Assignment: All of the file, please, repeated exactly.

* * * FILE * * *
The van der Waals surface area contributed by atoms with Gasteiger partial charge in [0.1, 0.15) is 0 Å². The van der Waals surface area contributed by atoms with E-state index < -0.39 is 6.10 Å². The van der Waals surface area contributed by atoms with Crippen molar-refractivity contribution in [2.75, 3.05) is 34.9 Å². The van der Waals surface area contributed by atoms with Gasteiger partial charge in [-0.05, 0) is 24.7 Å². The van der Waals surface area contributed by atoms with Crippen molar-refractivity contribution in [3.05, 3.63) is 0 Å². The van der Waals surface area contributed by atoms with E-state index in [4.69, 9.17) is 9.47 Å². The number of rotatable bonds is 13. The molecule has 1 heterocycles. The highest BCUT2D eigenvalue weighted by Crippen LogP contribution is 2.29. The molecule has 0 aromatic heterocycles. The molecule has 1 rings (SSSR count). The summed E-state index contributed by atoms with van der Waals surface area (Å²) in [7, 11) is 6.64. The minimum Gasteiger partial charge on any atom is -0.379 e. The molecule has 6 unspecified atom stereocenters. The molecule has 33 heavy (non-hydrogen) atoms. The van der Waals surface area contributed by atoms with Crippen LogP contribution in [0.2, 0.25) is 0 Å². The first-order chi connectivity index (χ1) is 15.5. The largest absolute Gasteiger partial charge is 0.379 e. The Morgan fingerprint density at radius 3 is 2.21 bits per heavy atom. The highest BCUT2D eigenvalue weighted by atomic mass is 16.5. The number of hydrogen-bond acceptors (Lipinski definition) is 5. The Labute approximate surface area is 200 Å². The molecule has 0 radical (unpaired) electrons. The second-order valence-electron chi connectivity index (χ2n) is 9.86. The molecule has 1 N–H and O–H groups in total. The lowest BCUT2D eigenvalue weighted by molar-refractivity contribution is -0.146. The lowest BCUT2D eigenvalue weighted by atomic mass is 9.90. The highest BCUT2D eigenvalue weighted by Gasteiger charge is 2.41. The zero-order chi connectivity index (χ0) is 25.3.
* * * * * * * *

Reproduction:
The van der Waals surface area contributed by atoms with Gasteiger partial charge in [0.1, 0.15) is 0 Å². The van der Waals surface area contributed by atoms with E-state index < -0.39 is 6.10 Å². The van der Waals surface area contributed by atoms with Crippen molar-refractivity contribution in [2.75, 3.05) is 34.9 Å². The van der Waals surface area contributed by atoms with Gasteiger partial charge in [-0.05, 0) is 24.7 Å². The van der Waals surface area contributed by atoms with Crippen molar-refractivity contribution in [3.05, 3.63) is 0 Å². The van der Waals surface area contributed by atoms with E-state index in [4.69, 9.17) is 9.47 Å². The number of rotatable bonds is 13. The molecule has 1 heterocycles. The highest BCUT2D eigenvalue weighted by Crippen LogP contribution is 2.29. The molecule has 0 aromatic heterocycles. The molecule has 1 rings (SSSR count). The summed E-state index contributed by atoms with van der Waals surface area (Å²) in [7, 11) is 6.64. The minimum Gasteiger partial charge on any atom is -0.379 e. The molecule has 6 unspecified atom stereocenters. The molecule has 33 heavy (non-hydrogen) atoms. The van der Waals surface area contributed by atoms with Crippen LogP contribution in [0.2, 0.25) is 0 Å². The first-order chi connectivity index (χ1) is 15.5. The largest absolute Gasteiger partial charge is 0.379 e. The Morgan fingerprint density at radius 3 is 2.21 bits per heavy atom. The highest BCUT2D eigenvalue weighted by atomic mass is 16.5. The number of hydrogen-bond acceptors (Lipinski definition) is 5. The Labute approximate surface area is 200 Å². The molecule has 0 radical (unpaired) electrons. The second-order valence-electron chi connectivity index (χ2n) is 9.86. The molecule has 1 N–H and O–H groups in total. The lowest BCUT2D eigenvalue weighted by molar-refractivity contribution is -0.146. The lowest BCUT2D eigenvalue weighted by atomic mass is 9.90. The highest BCUT2D eigenvalue weighted by Gasteiger charge is 2.41. The zero-order chi connectivity index (χ0) is 25.3.